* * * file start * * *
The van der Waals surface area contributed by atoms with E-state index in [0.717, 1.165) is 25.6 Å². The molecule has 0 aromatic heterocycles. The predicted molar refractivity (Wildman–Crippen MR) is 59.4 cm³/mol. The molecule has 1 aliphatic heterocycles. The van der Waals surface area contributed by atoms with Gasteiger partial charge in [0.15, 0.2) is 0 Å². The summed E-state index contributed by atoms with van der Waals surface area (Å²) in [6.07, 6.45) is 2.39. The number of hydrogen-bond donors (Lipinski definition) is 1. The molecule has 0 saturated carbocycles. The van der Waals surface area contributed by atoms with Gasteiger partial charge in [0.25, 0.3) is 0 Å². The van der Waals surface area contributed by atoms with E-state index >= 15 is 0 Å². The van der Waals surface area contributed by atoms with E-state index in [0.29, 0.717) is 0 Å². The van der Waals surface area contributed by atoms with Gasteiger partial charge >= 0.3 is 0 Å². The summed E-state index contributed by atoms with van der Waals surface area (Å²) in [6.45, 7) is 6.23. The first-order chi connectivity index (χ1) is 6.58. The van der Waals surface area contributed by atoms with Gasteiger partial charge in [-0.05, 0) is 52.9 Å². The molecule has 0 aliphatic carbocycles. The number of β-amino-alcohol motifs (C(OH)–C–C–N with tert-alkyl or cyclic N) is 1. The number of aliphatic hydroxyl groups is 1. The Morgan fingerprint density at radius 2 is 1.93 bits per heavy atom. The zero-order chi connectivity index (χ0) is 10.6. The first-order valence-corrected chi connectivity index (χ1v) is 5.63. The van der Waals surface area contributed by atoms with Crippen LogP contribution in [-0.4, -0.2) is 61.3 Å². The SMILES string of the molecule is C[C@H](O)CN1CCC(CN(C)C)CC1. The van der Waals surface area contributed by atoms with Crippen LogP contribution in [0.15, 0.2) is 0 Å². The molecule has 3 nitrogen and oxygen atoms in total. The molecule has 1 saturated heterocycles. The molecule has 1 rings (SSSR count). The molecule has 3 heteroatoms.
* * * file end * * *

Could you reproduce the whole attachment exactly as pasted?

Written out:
The van der Waals surface area contributed by atoms with E-state index in [0.717, 1.165) is 25.6 Å². The molecule has 0 aromatic heterocycles. The predicted molar refractivity (Wildman–Crippen MR) is 59.4 cm³/mol. The molecule has 1 aliphatic heterocycles. The van der Waals surface area contributed by atoms with Gasteiger partial charge in [0.15, 0.2) is 0 Å². The summed E-state index contributed by atoms with van der Waals surface area (Å²) in [6.07, 6.45) is 2.39. The number of hydrogen-bond donors (Lipinski definition) is 1. The molecule has 0 saturated carbocycles. The van der Waals surface area contributed by atoms with Gasteiger partial charge in [0.25, 0.3) is 0 Å². The van der Waals surface area contributed by atoms with E-state index >= 15 is 0 Å². The van der Waals surface area contributed by atoms with E-state index in [0.29, 0.717) is 0 Å². The van der Waals surface area contributed by atoms with Gasteiger partial charge >= 0.3 is 0 Å². The summed E-state index contributed by atoms with van der Waals surface area (Å²) in [6.45, 7) is 6.23. The first-order chi connectivity index (χ1) is 6.58. The van der Waals surface area contributed by atoms with Gasteiger partial charge in [-0.05, 0) is 52.9 Å². The molecule has 0 aliphatic carbocycles. The number of β-amino-alcohol motifs (C(OH)–C–C–N with tert-alkyl or cyclic N) is 1. The number of aliphatic hydroxyl groups is 1. The Morgan fingerprint density at radius 2 is 1.93 bits per heavy atom. The zero-order chi connectivity index (χ0) is 10.6. The first-order valence-corrected chi connectivity index (χ1v) is 5.63. The van der Waals surface area contributed by atoms with Crippen LogP contribution in [-0.4, -0.2) is 61.3 Å². The SMILES string of the molecule is C[C@H](O)CN1CCC(CN(C)C)CC1. The van der Waals surface area contributed by atoms with Crippen LogP contribution in [0.15, 0.2) is 0 Å². The molecule has 3 nitrogen and oxygen atoms in total. The molecule has 1 saturated heterocycles. The molecule has 1 rings (SSSR count). The molecule has 3 heteroatoms.